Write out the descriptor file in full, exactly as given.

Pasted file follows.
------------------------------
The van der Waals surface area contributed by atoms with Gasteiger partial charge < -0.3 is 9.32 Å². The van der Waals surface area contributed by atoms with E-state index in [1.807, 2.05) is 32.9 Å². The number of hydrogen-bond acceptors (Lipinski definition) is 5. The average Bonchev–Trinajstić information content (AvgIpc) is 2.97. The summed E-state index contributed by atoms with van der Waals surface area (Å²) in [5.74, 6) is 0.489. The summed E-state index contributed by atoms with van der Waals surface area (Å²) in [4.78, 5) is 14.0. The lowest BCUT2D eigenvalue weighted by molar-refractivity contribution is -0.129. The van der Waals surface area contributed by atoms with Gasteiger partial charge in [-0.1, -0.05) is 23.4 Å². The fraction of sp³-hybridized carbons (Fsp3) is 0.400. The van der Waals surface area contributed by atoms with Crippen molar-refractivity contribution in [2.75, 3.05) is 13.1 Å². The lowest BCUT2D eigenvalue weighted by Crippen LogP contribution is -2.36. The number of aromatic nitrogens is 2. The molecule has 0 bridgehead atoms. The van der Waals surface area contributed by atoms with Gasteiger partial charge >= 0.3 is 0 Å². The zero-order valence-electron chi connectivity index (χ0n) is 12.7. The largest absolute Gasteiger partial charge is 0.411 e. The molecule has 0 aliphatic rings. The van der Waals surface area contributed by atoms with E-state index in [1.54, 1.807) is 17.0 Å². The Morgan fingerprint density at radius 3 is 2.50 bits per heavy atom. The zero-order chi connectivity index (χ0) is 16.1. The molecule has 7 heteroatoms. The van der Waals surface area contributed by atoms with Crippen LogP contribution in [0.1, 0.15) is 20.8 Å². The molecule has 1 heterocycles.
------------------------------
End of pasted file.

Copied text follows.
The van der Waals surface area contributed by atoms with Gasteiger partial charge < -0.3 is 9.32 Å². The van der Waals surface area contributed by atoms with E-state index in [1.807, 2.05) is 32.9 Å². The number of hydrogen-bond acceptors (Lipinski definition) is 5. The average Bonchev–Trinajstić information content (AvgIpc) is 2.97. The summed E-state index contributed by atoms with van der Waals surface area (Å²) in [5.74, 6) is 0.489. The summed E-state index contributed by atoms with van der Waals surface area (Å²) in [4.78, 5) is 14.0. The lowest BCUT2D eigenvalue weighted by molar-refractivity contribution is -0.129. The van der Waals surface area contributed by atoms with Gasteiger partial charge in [-0.1, -0.05) is 23.4 Å². The fraction of sp³-hybridized carbons (Fsp3) is 0.400. The van der Waals surface area contributed by atoms with Crippen molar-refractivity contribution in [2.75, 3.05) is 13.1 Å². The lowest BCUT2D eigenvalue weighted by Crippen LogP contribution is -2.36. The number of aromatic nitrogens is 2. The molecule has 0 bridgehead atoms. The van der Waals surface area contributed by atoms with Gasteiger partial charge >= 0.3 is 0 Å². The zero-order valence-electron chi connectivity index (χ0n) is 12.7. The largest absolute Gasteiger partial charge is 0.411 e. The molecule has 0 aliphatic rings. The van der Waals surface area contributed by atoms with E-state index in [1.54, 1.807) is 17.0 Å². The Morgan fingerprint density at radius 3 is 2.50 bits per heavy atom. The zero-order chi connectivity index (χ0) is 16.1. The molecule has 7 heteroatoms. The van der Waals surface area contributed by atoms with Crippen LogP contribution in [0.1, 0.15) is 20.8 Å². The molecule has 1 heterocycles.